However, it does become a catch-22 with more players as the downtime between turns can occur. For some people, this game can be stressful enough as their peers watch as they try and match a word to what is on the board. That can lead to some analysis paralysis and that may bog down the game. Codenames does come with a sand timer (which I highly recommend using after your introductory game) but not everyone would enjoy have such constrictions placed on their thought process. Not me but I do know some friends that we would not play this with just because a fifteen minute game should not take forty.
Regarding gameplay, the only thing that could hold a team back is a bad Spymaster. It can and will happen but the large variety of cards means players can usually link two items together. And since games are typically short, a bad Spymaster will have their misery ended early.
The last negative I want to say before I jump back on the Codenames bandwagon is that it might be too popular. It’s so simple and quick to learn and play that once you have the game down, you can speed through in ten to fifteen minutes. Which is great! Except that people will want to play again because they can do better this next time, they want to be the Spymaster this time, they want ‘X’ to be their partner or it is already set-up and ready to be played. Which are all good things, don’t get me wrong. But once you play anything seven times in a row, you start to stare longingly at the other games that sit on your shelves. To combat this, we usually make it a “Best of” tournament before we begin so we know when a concrete end game will happen. Now, if we are having a blast and want to keep going, we can always run it back but at least this grants us an out so I can convince people to play Chinatown again.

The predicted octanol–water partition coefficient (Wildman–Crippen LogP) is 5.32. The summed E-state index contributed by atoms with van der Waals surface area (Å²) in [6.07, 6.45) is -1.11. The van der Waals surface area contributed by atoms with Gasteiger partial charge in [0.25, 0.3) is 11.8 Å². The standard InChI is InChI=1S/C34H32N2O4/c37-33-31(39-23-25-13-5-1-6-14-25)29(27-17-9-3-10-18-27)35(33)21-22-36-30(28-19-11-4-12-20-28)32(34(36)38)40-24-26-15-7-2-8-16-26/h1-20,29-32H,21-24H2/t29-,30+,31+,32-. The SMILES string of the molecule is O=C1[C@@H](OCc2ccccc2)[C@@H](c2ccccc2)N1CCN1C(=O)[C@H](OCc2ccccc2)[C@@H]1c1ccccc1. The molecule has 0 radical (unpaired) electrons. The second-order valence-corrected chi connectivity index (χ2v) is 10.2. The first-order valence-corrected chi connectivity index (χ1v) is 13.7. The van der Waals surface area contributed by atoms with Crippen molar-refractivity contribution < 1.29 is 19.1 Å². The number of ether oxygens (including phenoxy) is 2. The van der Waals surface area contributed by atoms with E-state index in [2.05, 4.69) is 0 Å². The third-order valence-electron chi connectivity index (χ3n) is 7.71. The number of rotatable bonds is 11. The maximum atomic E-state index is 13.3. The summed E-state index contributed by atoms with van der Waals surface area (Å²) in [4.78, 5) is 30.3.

The single best part about Codenames is that it intentionally (I presume) has a catch-up mechanic for teams. If one team starts to pull away, it should only make things easier for the other team as there are now less words to string together in front of you. With the right hint, players could have a huge swing in the game and not only be right back in the thick of it, but actually in the lead or even victorious.